In ancient history, before we were Homo sapiens, we were a different kind of human. This kind of human was more hunched over and walked on all fours – feet, and fists. At some point, we evolved to stand and walk upright. This, of course, was faster and much more effective than the former. However, there is a family of people in Turkey, who, at first, seemed to have experienced some sort of “backward evolution”. They walk on all-fours like our ancient ancestors, only a little bit differently.
The Family That Walks On All Fours
Resit and Hatice Ulas from Turkey had 19 children. Of those 19, five of them walk, well, a little differently. They are hunched over and use their feet and the palms of their hands to get around. This, of course, is rather bizarre. After all, it is highly unnatural and actually quite difficult for modern humans to walk this way. They had a sixth sibling, too, who walked this way. Sadly, they died at the age of five. (1)
At first, scientists thought that perhaps these five people had experienced some kind of strange, backward evolution. These people, however, don’t walk exactly as our ancestors did. Our ancestors used closed fists and feet, whereas these siblings walk using the palms of their hands. Naturally, their palms have become quite calloused over the years. (2)
Not An Easy Life
This was not an intentional decision to walk this way, it is simply how they developed. It has not been easy for the siblings, however. The other villagers in their small village in Southern Turkey have tormented sisters Safiye, Hacer, Senem, and Emine and brother Hüseyin their entire lives. Besides shouting insults at them, people often will throw rocks and other objects.
Because of the tormenting villagers, the sisters tend to stay close to the house. They don’t wander far for fear of bullying. Their brother, however, will go out wandering sometimes. He will go several kilometers away from the house and even have basic interactions with the others in the village.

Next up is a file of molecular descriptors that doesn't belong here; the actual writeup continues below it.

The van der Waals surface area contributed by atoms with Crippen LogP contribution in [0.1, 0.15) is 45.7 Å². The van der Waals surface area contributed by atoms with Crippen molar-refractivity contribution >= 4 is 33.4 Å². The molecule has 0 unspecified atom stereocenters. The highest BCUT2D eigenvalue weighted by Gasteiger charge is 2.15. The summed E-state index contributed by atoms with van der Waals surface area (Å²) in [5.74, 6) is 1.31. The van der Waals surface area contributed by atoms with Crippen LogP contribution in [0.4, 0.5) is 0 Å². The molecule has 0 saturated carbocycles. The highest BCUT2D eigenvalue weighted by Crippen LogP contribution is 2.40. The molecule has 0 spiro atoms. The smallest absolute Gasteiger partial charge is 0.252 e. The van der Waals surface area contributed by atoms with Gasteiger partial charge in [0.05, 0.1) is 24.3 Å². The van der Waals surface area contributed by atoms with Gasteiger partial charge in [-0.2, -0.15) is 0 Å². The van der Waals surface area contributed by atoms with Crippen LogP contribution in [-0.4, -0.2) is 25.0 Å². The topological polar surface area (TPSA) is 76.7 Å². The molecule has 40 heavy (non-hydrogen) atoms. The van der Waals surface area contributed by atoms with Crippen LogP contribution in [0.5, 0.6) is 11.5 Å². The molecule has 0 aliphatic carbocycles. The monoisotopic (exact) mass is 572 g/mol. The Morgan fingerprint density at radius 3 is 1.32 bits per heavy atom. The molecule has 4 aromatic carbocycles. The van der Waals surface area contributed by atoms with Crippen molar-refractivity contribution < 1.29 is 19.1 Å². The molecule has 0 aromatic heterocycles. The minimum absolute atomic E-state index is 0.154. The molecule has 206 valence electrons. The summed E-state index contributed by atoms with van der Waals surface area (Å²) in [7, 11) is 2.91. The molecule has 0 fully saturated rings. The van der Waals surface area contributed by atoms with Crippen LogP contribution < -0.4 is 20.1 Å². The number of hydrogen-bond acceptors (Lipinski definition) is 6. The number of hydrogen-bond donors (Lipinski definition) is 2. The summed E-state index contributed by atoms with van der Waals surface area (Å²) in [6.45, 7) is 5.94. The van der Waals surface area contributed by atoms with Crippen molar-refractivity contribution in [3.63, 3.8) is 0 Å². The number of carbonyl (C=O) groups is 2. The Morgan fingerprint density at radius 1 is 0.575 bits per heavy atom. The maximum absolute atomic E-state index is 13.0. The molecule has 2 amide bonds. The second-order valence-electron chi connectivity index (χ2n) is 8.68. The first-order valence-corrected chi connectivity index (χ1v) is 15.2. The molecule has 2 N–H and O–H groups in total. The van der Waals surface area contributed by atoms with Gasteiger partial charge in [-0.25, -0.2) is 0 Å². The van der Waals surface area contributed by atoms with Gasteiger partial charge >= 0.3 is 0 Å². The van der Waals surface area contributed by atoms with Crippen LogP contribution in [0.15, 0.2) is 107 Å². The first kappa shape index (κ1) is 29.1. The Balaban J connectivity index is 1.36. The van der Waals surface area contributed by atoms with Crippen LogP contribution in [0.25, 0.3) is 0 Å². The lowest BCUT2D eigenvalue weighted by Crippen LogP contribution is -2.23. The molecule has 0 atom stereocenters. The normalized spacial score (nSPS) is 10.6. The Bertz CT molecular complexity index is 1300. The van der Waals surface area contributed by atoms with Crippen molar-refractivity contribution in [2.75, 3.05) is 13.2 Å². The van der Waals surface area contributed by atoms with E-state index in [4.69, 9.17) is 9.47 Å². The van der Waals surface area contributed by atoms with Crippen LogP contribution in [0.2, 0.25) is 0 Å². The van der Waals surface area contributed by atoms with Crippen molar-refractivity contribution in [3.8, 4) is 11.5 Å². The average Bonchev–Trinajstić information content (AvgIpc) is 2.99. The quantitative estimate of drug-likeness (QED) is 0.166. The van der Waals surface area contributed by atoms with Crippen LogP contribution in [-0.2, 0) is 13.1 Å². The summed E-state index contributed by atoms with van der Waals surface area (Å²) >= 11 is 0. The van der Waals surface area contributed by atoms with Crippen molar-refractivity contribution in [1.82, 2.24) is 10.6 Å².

The siblings are now between the ages of 25 and 41. None of them were able to attend school, however, they did learn basic Kurdish. Enough, at least, to interact with their family.
A Scientific Marvel
For nearly 20 years, no one else in the world knew about this family. Then, in 2005, two British scientists stumbled upon an unpublished paper by a Turkish professor about the siblings. This was the first time in recorded history that healthy, adult humans walked this way.
Turkish scientists at first claimed that it appeared to be Uner Tan Syndrome. In this syndrome, however, there are also severe learning disabilities. When British psychologist Nicholas Humphrey met and observed them himself, however, he deemed the prognosis irresponsible and insulting. The family, after all, do not walk in the same pattern as primates, nor do they walk on their fists.
He, along with neuroscientist Roger Keynes and medical scientist John Skoyles had a different theory. They believe it came down to both genetic and developmental circumstances.
The parents are second cousins. Each of the affected siblings has cerebellar ataxia, or congenital brain impairment. This impairment makes it so that they find it difficult to balance on two legs. For this reason, their motor development changed course and had them learn to walk on all fours. It is not devolution, it is an adaptation to a disorder. (3)
Their mother told the scientists that even from the beginning these children crawled differently than the rest. The scientists also said that their skeletons were different. On top of that, their mother gave birth to seven children in five years. Essentially, there are many factors all contributing to this kind of development.
“If the persistence of quadrupedal walking in these five siblings has been the result not simply of a cerebellar problem but of a combination of unusual factors – genetic, physiological, psychological and social – then, to the extent that the conjunction of these factors in one family is highly improbable, it is a syndrome that may never be seen again,” they wrote.
Naturally, living where they do, they never had access to physiotherapy or adaptive technology such as braces or wheelchairs. It was therefore necessary for them to learn to walk the way that they do. Had they been born in another part of the world, their stride very well would have been quite different.
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- “MEDICAL MYSTERY Inside family who walk on all fours as baffled scientists think sibling’s bizarre gait could be ‘evolutionary throwback’.” The Sun. Katie Davis. December 3, 2021.
- “‘Family That Walks on All Fours’ Not Evolutionary Throwbacks.” Live Science. Stephanie Pappas. July 22, 2014.
- “The family that walks on all fours — and why they can’t stand up.” Washington Post